In his letter, General Kasdorf wrote that Germany is a “driver and a pioneer” when it comes to international cooperation between armed forces.

As part of this effort, Bartels suggested that Germany may put some German soldiers under the command of other nations. This may happen, but it will have limits. Germany’s constitution, and its subsequent interpretation by the Constitutional Court, ensures that the German parliament must remain in ultimate control of the German Army.

Besides, the job of the defense committee that Bartels chairs is to advise and scrutinize, not to make decisions. Bartels is a member of Social Democratic Party (sdp), not the Christian Democratic Union (cdu), which is the senior coalition member. The decision makers in the German Defense Ministry have given no indication that they would be willing to sign over parts of the German Army to other nations.

Forced by Russia

So far, financial pressures have been prompting Germany’s neighbors to seek military cooperation. They can achieve the same bang for fewer bucks by working together. But Russia’s aggression in Ukraine is prompting another push.

“Something is sprouting in Germany,” Jan Techau, director of the Think Tank Carnegie Europe, wrote. “As Europeans ponder the necessity of military strength after Russia’s annexation of Crimea, and nato charts its course for the post-Afghanistan era, Europe’s reluctant central power is doing some serious soul-searching on its role as a military player.”

Techau continued, “This reflective process started years ago, when former Defense Minister Karl-Theodor zu Guttenberg started to set things straight by calling the war in Afghanistan a war and a fallen soldier a fallen soldier—things that had previously been taboo. But now, after those linguistic adaptations to reality, it seems that a more profound change is happening, one that might eventually lead to a shift in political behavior.”

Germany has sent planes to help patrol the Baltic states’ airspace and sent a ship to nato’s Baltic task force, as well as doubling the number of staff offices it has at nato’s Multinational Corps Northeast headquarters in Szczecin, Poland, from 60 to 120, thus “enabling the corps to increase its level of readiness significantly,” Techau wrote. “This nato headquarters is predominantly dedicated to territorial defense—in other words, more than anything else, it looks at Russia.”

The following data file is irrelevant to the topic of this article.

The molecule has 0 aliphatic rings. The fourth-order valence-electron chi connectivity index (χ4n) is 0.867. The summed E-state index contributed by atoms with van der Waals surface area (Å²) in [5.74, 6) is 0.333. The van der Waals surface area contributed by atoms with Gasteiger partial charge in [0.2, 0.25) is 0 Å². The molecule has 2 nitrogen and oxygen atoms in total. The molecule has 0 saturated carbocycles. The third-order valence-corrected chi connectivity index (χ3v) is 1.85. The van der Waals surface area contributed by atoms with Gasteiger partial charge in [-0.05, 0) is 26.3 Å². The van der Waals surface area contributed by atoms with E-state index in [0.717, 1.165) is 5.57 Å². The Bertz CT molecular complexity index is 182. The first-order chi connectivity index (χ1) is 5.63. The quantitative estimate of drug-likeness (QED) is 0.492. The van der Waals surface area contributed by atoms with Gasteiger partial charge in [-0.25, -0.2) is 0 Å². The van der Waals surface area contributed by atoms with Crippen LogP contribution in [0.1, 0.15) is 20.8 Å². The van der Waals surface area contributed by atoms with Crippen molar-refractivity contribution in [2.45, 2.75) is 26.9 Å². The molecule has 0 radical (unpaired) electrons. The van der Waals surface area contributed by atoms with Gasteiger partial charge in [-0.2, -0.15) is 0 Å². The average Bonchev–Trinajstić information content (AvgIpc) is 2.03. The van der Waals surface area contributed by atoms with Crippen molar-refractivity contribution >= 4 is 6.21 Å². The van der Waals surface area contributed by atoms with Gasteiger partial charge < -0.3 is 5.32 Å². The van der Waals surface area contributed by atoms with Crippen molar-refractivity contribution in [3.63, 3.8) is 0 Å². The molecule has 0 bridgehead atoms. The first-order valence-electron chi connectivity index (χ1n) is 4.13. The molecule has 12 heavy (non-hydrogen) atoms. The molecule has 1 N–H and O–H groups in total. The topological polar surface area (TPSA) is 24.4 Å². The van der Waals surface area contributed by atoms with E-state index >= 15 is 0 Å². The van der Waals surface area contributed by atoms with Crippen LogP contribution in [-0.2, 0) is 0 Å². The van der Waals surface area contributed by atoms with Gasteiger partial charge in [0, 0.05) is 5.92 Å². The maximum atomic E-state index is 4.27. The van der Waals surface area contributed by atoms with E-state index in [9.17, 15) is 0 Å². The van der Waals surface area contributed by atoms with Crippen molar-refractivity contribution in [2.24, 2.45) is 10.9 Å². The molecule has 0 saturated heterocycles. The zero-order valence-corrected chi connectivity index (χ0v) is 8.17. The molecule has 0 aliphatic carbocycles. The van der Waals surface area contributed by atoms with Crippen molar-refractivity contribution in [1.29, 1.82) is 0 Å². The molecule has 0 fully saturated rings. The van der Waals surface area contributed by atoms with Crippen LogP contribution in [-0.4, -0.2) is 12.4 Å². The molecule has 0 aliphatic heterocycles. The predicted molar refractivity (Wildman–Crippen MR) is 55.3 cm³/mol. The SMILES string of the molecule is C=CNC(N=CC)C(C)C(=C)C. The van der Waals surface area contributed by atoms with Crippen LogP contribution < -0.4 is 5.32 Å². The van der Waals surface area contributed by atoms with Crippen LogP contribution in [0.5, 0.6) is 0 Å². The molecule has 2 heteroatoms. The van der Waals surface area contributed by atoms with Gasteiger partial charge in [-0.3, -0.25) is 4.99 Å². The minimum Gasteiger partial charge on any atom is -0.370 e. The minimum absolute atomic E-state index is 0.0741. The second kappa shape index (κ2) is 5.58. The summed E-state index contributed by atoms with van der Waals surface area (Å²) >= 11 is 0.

“Most importantly, Germany decided to integrate its land forces into the exercise scheme nato is currently putting together to strengthen the alliance’s troop presence on its Eastern flank,” he wrote. The scheme will probably be approved in September and would give nato a constant presence in Central Europe, but without actually stationing any soldiers there permanently.

“Only months ago, Berlin would have categorically ruled out such a step,” continued Techau. “Now, Germany has put itself firmly at the center of a substantial nato compromise that is addressed, of course, at Moscow. This is not a revolution in Germany’s military posture, but it is substantial progress.”

Germany was already working on a European army before the Ukraine crisis. Now, there is a new urgency.

Germany is once again a major power in the world and now, with the help of its neighbors, it is on the road to become a major military power. The cooperation Germany has initiated with the Netherlands could become a template for all of Europe—and now with added urgency provided by Russia. For more on how Germany is pushing for Europe’s militaries to come together, read our article “Under Construction.”